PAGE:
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Honey Maid Takes On Haters, and Now I Want Graham Crackers

Honey Maid love

A month ago, the graham cracker brand Honey Maid launched a new program that aimed to redefine “wholesome” by telling the stories of interracial, single-parent and gay families. The idea was to align the 90-year-old Honey Maid with a modern yet steadfast narrative on what makes for wholesome.

Families might’ve have changed, Honey Maid suggests. But “wholesome” — with both its moral and health connotations — never will.

Here’s the original video produced by Honey Maid (which is owned by Mondelez International) and created by Droga5, New York:

Accompanying it were longer profiles of real-life families on YouTube, like Jason and Tim — a married couple raising their two sons.

Side note: Their lives are pretty pedestrian, and almost boring — like a lot of our perfectly ordinary suburban lives. But that’s precisely the point:

The original video, which aired nationally in early March, received lots of public complaints for featuring gay and interracial couples.

You can guess what those complaints actually said, and if you guessed words like “disgusting,” “immoral,” “wrong” and “boycott”… you’d be in the right neighborhood.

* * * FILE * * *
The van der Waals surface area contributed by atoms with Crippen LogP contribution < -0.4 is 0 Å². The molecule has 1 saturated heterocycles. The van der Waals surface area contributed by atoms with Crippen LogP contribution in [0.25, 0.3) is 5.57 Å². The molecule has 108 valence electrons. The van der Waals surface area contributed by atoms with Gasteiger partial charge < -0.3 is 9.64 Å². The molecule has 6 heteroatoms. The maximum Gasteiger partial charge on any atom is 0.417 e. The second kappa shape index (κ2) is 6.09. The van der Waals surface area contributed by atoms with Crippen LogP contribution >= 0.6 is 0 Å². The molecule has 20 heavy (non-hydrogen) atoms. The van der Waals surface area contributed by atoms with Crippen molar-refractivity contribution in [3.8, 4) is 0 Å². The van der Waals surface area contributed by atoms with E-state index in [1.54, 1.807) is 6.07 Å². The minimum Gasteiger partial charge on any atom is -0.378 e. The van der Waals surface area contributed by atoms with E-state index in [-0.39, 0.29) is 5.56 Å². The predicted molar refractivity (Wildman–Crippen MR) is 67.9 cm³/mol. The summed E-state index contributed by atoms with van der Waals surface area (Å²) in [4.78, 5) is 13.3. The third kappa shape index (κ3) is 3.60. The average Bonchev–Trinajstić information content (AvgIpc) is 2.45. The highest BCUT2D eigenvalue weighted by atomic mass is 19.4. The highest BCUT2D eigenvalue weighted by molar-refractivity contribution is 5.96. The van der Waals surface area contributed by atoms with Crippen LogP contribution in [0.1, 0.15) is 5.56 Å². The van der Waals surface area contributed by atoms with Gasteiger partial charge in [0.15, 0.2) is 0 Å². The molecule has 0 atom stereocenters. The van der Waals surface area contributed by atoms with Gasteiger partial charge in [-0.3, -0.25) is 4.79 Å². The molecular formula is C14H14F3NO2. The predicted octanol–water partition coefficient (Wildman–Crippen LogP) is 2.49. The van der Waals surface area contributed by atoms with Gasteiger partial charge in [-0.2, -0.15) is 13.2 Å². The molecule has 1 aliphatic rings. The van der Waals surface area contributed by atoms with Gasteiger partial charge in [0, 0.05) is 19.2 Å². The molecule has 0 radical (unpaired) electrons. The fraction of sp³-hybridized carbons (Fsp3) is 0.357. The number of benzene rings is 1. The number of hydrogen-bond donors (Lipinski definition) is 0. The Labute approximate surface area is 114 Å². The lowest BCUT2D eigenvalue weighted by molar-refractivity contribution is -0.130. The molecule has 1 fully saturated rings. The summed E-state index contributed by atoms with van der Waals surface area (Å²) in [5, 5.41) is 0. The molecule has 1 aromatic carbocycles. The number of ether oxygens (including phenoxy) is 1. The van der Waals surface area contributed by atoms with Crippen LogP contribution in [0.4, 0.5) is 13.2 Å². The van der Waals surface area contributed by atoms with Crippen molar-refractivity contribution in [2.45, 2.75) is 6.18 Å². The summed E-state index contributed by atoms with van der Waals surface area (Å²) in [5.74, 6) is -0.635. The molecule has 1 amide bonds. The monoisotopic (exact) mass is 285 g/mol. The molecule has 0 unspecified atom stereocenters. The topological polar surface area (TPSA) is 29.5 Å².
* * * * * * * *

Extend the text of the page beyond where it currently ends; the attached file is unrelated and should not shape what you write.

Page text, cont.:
So, what’s a brand to do? Hide? Nope.

Hope it blows over? Nuh-uh.

Instead, Honey Maid responded, borrowing a page from Alamo Drafthouse, which famously skewered an irate customer service call in 2011, and other brands that have made lemonade out of unnecessarily sour lemons.

In its case, Honey Maid turns hate into love, literally. It also took this opportunity to reiterate what the brand stands for; it underscored its bigger story (again!). And it also hired artists to help, something I’ve talked up before, when Airbnb used artists to tell the story of what it stands for, too.

Writing at MarketingProfs today, Carla Ciccotelli offers advice for brands dealing with haters, especially in our social media world. My favorite line from her post is this: “When dealing with complaints, think of the bigger picture and the effect public complaints will have on your business.”

I love the part about a bigger picture — especially when it helps a company make it clear what it stands for. And also — and this is gutsier — what it clearly won’t stand.

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16 Responses to Honey Maid Takes On Haters, and Now I Want Graham Crackers

  1. LOVEd this. Your observations and the campaign and response.
    Thanks for drawing my attention to it.

  2. Doug Kessler says:

    Standing ovation.

    A brand with balls.

  3. Mark Hogan says:

    Ann,

    Thank you for this post. I was not aware of this campaign. Honey Maid is a brands that understands it audience and its voice

  4. Mack Collier says:

    “Proving that only one thing matters when it comes to family…Love”

    If that had been the message of the original commercial then no one would have said a word.

    Just like I don’t want the social media experts I follow on Facebook talking politics, I am getting bored with crackers and cookies jumping on hot-button social issues.